escorted John Hagelin around campus many years ago and commented that 
 we were going to use the main entrance just so he would get a real 
 idea what an Arizona summer was like. His comment on being hit by the 
 150 degree temperature at the door was Oh my.
 
 Very presidential of him, I thought.
 
 
  
  
  
  
  __
  Click here to donate to the Hurricane Katrina relief effort.
  http://store.yahoo.com/redcross-donate3/





 Yahoo! Groups Sponsor ~-- 
Get fast access to your favorite Yahoo! Groups. Make Yahoo! your home page
http://us.click.yahoo.com/dpRU5A/wUILAA/yQLSAA/JjtolB/TM
~- 

To subscribe, send a message to:
[EMAIL PROTECTED]

Or go to: 
http://groups.yahoo.com/group/FairfieldLife/
and click 'Join This Group!' 
Yahoo! Groups Links

* To visit your group on the web, go to:
http://groups.yahoo.com/group/FairfieldLife/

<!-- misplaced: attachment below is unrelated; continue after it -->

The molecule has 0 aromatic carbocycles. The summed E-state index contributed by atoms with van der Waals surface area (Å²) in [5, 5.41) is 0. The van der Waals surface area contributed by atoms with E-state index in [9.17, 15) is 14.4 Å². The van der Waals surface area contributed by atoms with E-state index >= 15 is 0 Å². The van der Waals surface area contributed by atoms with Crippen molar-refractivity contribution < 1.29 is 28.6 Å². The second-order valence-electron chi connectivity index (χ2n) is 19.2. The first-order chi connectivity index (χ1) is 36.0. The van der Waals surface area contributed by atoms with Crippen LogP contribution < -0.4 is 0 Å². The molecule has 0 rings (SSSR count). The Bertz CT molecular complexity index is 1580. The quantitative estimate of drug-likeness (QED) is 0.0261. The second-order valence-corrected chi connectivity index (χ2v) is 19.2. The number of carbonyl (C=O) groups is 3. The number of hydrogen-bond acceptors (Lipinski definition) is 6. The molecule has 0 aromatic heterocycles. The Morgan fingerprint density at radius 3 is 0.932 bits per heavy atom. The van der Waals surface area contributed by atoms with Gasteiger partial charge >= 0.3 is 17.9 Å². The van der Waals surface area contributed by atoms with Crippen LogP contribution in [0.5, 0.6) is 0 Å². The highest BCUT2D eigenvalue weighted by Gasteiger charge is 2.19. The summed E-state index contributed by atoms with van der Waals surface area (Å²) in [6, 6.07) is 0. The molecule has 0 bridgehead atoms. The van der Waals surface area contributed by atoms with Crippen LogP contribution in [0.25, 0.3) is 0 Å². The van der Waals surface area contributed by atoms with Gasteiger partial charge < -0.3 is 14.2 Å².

* To unsubscribe from this group, send an email to:
[EMAIL PROTECTED]

* Your use of Yahoo! Groups is subject to:
http://docs.yahoo.com/info/terms/
 




[FairfieldLife] Re: SV Hypothesis

2005-09-06 Thread akasha_108
--- In FairfieldLife@yahoogroups.com, Peter [EMAIL PROTECTED] wrote:
 One of those great words that you don't get to use too
 often but it really captures your intent at times. 


Zeitgeist of theory. 
Many conceptual Gestalts. 
I said Gesundheit. 




 Yahoo! Groups Sponsor ~-- 
Get fast access to your favorite Yahoo! Groups. Make Yahoo! your home page
http://us.click.yahoo.com/dpRU5A/wUILAA/yQLSAA/JjtolB/TM
~- 

To subscribe, send a message to:
[EMAIL PROTECTED]

Or go to: 
http://groups.yahoo.com/group/FairfieldLife/
and click 'Join This Group!' 
Yahoo! Groups Links

* To visit your group on the web, go to:
http://groups.yahoo.com/group/FairfieldLife/

* To unsubscribe from this group, send an email to:
[EMAIL PROTECTED]

* Your use of Yahoo! Groups is subject to:
http://docs.yahoo.com/info/terms/
 




[FairfieldLife] Re: SV Hypothesis

2005-09-06 Thread akasha_108
--- In FairfieldLife@yahoogroups.com, Cliff [EMAIL PROTECTED] wrote: